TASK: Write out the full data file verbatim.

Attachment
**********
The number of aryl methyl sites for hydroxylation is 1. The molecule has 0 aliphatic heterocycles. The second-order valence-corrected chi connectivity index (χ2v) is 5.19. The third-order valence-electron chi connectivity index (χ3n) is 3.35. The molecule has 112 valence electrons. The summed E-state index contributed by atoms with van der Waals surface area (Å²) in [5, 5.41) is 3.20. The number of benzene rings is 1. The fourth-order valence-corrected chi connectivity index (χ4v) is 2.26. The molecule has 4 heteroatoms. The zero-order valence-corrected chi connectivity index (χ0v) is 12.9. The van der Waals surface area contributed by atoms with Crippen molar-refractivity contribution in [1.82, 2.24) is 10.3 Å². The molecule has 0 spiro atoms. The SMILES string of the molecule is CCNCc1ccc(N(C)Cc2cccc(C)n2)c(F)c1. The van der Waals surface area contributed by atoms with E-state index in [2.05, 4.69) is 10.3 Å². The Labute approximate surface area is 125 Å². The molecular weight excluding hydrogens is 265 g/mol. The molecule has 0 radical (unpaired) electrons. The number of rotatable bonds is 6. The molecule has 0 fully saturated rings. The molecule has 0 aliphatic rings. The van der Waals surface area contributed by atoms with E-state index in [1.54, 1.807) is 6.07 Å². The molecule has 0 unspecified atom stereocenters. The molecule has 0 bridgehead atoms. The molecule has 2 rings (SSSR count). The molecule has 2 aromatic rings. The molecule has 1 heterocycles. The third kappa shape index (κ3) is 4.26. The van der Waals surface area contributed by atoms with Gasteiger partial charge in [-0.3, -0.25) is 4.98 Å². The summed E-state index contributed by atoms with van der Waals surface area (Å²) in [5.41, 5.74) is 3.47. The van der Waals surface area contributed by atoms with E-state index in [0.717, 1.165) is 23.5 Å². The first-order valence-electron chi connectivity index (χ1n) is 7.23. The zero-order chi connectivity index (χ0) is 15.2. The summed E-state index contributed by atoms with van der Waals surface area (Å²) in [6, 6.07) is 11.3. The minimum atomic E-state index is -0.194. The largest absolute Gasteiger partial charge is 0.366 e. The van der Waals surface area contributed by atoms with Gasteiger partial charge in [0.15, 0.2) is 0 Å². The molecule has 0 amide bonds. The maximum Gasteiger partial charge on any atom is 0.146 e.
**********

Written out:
The number of aryl methyl sites for hydroxylation is 1. The molecule has 0 aliphatic heterocycles. The second-order valence-corrected chi connectivity index (χ2v) is 5.19. The third-order valence-electron chi connectivity index (χ3n) is 3.35. The molecule has 112 valence electrons. The summed E-state index contributed by atoms with van der Waals surface area (Å²) in [5, 5.41) is 3.20. The number of benzene rings is 1. The fourth-order valence-corrected chi connectivity index (χ4v) is 2.26. The molecule has 4 heteroatoms. The zero-order valence-corrected chi connectivity index (χ0v) is 12.9. The van der Waals surface area contributed by atoms with Crippen molar-refractivity contribution in [1.82, 2.24) is 10.3 Å². The molecule has 0 spiro atoms. The SMILES string of the molecule is CCNCc1ccc(N(C)Cc2cccc(C)n2)c(F)c1. The van der Waals surface area contributed by atoms with E-state index in [2.05, 4.69) is 10.3 Å². The Labute approximate surface area is 125 Å². The molecular weight excluding hydrogens is 265 g/mol. The molecule has 0 radical (unpaired) electrons. The number of rotatable bonds is 6. The molecule has 0 fully saturated rings. The molecule has 0 aliphatic rings. The van der Waals surface area contributed by atoms with E-state index in [1.54, 1.807) is 6.07 Å². The molecule has 0 unspecified atom stereocenters. The molecule has 0 bridgehead atoms. The molecule has 2 rings (SSSR count). The molecule has 2 aromatic rings. The molecule has 1 heterocycles. The third kappa shape index (κ3) is 4.26. The van der Waals surface area contributed by atoms with Gasteiger partial charge in [-0.3, -0.25) is 4.98 Å². The summed E-state index contributed by atoms with van der Waals surface area (Å²) in [5.41, 5.74) is 3.47. The van der Waals surface area contributed by atoms with E-state index in [0.717, 1.165) is 23.5 Å². The first-order valence-electron chi connectivity index (χ1n) is 7.23. The zero-order chi connectivity index (χ0) is 15.2. The summed E-state index contributed by atoms with van der Waals surface area (Å²) in [6, 6.07) is 11.3. The minimum atomic E-state index is -0.194. The largest absolute Gasteiger partial charge is 0.366 e. The van der Waals surface area contributed by atoms with Gasteiger partial charge in [0.15, 0.2) is 0 Å². The molecule has 0 amide bonds. The maximum Gasteiger partial charge on any atom is 0.146 e.